Bishop Finn appoints away some episcopal authority. Or does he? In the old days (of JPII) it was Rome who appointed co-adjutors to ride to the rescue. In the 21st century, I guess this is left to western bishops to work out their own messes.
David Gibson has the piece up at both RNS and dotCommonweal.
Jack Smith, diocesan newspaper editor and once-active blogger, explains:
Fr. Rush’s sole responsibility is to make decisions with regard to resolving a misdemeanor charge against the diocese in Jackson County. In all but this matter, Bishop Finn continues in all of his duties.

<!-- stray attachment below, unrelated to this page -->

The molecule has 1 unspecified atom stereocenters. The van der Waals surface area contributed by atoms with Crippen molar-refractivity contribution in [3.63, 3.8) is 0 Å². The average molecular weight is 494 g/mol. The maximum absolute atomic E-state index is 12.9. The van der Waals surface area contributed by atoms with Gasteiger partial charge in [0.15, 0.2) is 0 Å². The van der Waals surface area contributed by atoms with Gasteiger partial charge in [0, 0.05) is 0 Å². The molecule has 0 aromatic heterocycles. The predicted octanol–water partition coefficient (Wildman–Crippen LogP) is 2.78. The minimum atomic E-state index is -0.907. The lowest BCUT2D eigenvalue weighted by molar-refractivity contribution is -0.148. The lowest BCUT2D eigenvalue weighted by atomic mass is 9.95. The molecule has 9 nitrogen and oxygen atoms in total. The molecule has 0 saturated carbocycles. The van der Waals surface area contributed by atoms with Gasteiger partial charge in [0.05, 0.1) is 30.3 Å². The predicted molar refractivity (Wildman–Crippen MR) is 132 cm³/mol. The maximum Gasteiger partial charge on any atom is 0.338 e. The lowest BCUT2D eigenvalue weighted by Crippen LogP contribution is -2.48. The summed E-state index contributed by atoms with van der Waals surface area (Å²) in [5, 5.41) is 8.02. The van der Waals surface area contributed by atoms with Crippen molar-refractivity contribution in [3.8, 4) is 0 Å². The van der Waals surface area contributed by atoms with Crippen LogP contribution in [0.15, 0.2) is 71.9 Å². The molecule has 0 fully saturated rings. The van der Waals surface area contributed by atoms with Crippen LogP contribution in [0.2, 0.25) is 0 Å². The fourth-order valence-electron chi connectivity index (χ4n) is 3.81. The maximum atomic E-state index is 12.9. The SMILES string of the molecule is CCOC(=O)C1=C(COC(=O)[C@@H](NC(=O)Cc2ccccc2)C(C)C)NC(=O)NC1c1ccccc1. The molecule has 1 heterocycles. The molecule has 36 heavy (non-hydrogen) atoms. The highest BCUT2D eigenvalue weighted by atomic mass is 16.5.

There is a perceived conflict that this helps resolve. Bishop Finn and the diocese each have been charged with identical misdemeanors in Jackson County. It is possible that the defense or resolution of one charge could be in conflict with the defense or resolution of the other charge. For this reason a Vicar has been appointed with authority to independently represent diocesan interests with regard to the charge against the diocese.
So it seems less a matter of canon law and more one of secular legality.
I see my friend Msgr Murphy has returned to full-time parish ministry–no more VG work for him. That should be a relief to the man. I always had a sense he saw the role of the priest–his own best, gifted role–was as a parish pastor. While I have no particular inside knowledge on this situation, I do know that Bishop Finn kept his own counsel on priest appointments. If he had made up his mind that any offending priest could be rehabilitated, no number of committees or clergy could sway his judgment.